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Female doctors should seriously consider prenups

Prenuptial agreements can make a lot of sense for doctors in general, whether they are male or female. However, female doctors in particular may really need them.

Why? They may be more likely to divorce than their male counterparts. The causes behind this divorce rate probably have to do with traditional gender roles that disrupt a woman's work-life balance. For example, a male doctor working long hours may have a wife who takes care of the children and who holds down the home. A female doctor, on the other hand, may be more likely to have a husband with his own out-of-home career, but she could still end up doing the bulk of household chores. This expectation may be her own, subconsciously, or both hers and her husband's. The research actually shows that a female doctor working more than 40 hours a week is one-and-a-half times more likely to divorce, while a male doctor working more than 40 hours is less likely to divorce.

Prenuptial agreements protect you if a divorce occurs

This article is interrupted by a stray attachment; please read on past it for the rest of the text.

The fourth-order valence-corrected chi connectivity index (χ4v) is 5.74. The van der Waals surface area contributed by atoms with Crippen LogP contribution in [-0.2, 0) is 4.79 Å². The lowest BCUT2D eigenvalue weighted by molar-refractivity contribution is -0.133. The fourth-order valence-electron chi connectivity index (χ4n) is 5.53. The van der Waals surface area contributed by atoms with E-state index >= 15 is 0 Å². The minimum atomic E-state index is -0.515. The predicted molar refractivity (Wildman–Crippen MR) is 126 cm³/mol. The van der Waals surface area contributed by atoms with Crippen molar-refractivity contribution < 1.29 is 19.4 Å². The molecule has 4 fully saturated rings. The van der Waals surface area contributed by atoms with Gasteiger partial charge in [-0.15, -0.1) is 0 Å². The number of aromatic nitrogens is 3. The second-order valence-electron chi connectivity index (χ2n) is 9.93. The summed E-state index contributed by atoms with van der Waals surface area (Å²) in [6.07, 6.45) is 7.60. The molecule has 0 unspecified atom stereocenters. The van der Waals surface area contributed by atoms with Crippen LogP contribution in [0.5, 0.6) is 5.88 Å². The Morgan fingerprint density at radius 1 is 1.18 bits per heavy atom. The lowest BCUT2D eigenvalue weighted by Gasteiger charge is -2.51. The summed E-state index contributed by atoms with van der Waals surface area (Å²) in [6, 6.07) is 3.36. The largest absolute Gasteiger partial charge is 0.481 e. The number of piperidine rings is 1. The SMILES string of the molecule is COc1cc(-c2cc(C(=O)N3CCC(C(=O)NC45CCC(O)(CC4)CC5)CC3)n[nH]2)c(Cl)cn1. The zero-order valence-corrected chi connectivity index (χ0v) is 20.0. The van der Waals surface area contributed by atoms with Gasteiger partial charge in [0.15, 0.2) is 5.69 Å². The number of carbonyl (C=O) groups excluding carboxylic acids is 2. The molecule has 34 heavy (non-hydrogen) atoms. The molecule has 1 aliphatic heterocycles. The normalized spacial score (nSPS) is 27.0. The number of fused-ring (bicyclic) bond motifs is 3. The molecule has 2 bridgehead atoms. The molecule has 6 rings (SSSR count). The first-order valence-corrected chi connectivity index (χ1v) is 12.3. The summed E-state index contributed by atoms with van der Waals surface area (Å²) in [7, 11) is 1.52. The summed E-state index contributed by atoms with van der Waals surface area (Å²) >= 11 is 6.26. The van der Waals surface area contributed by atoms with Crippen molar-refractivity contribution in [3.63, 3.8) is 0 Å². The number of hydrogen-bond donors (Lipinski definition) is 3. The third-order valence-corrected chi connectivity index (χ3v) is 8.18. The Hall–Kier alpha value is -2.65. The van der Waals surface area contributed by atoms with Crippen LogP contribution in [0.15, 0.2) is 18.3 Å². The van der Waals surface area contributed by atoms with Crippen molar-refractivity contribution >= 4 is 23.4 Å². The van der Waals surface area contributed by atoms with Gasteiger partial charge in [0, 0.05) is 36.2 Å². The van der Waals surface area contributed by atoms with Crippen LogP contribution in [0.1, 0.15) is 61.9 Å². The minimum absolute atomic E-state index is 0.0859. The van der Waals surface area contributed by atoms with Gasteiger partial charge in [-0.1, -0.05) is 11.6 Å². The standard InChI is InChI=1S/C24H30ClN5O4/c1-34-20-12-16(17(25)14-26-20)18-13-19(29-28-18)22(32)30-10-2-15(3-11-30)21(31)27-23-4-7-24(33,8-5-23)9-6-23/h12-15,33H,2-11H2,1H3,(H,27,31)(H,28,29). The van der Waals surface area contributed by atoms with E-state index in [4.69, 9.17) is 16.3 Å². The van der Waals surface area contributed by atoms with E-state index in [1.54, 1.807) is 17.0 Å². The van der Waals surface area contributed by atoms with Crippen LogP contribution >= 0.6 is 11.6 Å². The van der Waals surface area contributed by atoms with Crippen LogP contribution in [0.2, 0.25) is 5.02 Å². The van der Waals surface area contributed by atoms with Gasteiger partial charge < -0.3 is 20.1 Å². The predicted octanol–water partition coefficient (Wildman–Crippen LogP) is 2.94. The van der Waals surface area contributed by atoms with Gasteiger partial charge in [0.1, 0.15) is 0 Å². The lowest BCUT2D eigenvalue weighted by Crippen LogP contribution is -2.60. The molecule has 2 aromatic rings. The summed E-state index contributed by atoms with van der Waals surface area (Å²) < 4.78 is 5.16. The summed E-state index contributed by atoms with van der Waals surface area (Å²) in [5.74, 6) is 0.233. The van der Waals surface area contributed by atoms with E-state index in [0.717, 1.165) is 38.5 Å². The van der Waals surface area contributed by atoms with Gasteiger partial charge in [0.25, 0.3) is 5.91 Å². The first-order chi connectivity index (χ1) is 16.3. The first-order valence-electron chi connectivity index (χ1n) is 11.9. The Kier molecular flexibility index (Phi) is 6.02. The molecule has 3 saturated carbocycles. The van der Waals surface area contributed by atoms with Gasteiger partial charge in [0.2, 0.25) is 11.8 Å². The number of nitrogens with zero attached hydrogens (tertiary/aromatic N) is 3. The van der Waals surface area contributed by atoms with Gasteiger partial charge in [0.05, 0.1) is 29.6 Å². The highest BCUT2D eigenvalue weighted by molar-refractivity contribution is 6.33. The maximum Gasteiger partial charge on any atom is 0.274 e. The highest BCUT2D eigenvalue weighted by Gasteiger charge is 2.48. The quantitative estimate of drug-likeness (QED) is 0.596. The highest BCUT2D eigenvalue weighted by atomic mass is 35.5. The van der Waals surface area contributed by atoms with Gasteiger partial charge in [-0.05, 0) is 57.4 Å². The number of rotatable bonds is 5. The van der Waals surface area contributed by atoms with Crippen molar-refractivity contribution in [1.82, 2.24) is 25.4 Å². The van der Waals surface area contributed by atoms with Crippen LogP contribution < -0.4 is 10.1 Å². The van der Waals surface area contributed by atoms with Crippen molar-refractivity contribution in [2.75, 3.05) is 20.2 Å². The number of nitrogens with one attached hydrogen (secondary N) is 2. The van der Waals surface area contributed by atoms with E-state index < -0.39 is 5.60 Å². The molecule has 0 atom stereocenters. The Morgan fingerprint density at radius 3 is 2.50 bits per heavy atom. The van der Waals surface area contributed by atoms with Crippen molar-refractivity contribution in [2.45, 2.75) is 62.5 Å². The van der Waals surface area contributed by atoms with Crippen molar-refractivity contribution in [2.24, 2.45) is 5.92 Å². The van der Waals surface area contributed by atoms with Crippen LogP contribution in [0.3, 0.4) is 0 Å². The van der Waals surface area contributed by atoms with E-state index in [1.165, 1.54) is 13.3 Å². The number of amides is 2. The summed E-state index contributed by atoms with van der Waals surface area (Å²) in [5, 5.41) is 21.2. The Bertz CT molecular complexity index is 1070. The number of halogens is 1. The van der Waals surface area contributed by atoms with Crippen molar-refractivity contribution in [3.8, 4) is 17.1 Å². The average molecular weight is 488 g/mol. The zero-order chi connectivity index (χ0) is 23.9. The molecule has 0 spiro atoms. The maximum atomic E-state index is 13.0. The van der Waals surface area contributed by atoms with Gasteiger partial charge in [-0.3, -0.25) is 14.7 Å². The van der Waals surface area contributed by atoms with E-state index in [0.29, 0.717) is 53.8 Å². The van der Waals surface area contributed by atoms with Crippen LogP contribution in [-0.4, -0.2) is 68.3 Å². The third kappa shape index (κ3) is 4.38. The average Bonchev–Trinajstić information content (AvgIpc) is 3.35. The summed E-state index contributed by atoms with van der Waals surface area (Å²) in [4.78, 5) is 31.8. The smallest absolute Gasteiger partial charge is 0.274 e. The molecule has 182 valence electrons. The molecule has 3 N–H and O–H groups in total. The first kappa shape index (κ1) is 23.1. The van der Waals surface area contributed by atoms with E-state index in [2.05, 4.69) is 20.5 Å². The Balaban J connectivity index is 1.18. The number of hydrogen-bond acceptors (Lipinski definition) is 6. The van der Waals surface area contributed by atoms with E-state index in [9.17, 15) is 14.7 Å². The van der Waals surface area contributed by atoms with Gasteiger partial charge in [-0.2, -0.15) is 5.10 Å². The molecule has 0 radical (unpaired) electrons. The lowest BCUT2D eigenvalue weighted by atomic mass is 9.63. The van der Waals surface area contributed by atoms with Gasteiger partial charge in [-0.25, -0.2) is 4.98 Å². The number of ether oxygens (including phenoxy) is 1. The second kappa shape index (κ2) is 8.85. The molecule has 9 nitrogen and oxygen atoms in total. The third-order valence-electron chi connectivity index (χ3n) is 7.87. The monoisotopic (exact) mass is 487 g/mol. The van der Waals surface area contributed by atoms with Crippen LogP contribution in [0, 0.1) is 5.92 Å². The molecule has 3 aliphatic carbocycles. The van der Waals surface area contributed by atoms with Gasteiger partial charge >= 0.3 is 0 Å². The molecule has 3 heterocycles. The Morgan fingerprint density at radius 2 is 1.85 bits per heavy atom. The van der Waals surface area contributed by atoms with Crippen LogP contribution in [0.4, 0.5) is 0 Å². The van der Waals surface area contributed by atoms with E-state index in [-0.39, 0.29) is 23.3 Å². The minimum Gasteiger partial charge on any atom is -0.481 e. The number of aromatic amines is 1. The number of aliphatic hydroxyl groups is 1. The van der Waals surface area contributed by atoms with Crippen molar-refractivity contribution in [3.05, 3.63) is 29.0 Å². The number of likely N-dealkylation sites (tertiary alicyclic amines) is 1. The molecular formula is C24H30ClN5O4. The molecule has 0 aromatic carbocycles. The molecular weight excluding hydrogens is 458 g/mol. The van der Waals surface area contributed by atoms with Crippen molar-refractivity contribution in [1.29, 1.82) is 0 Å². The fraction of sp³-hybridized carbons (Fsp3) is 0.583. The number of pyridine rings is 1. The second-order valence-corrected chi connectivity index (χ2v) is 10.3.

Getting married without a prenup is a gamble, but if someone never divorces, it is a gamble won. So, if a doctor is more likely to divorce, the gamble becomes riskier.

Doctors facing divorce could potentially lose a significant portion of income derived from their practice or the practice itself if it has to be sold off for asset division payments. If a work-life imbalance exists, it may worsen after divorce if the doctor has to work longer hours to maintain two households and to make child support and spousal support payments.

In fact, a married doctor who wishes she could get more time with her children might get even less after a divorce. Prenuptial agreements should not address child support or child custody issues, but they can touch on spousal support issues and help ensure that a doctor has a way of maintaining some kind of work-life balance in the event that a divorce becomes necessary.

 

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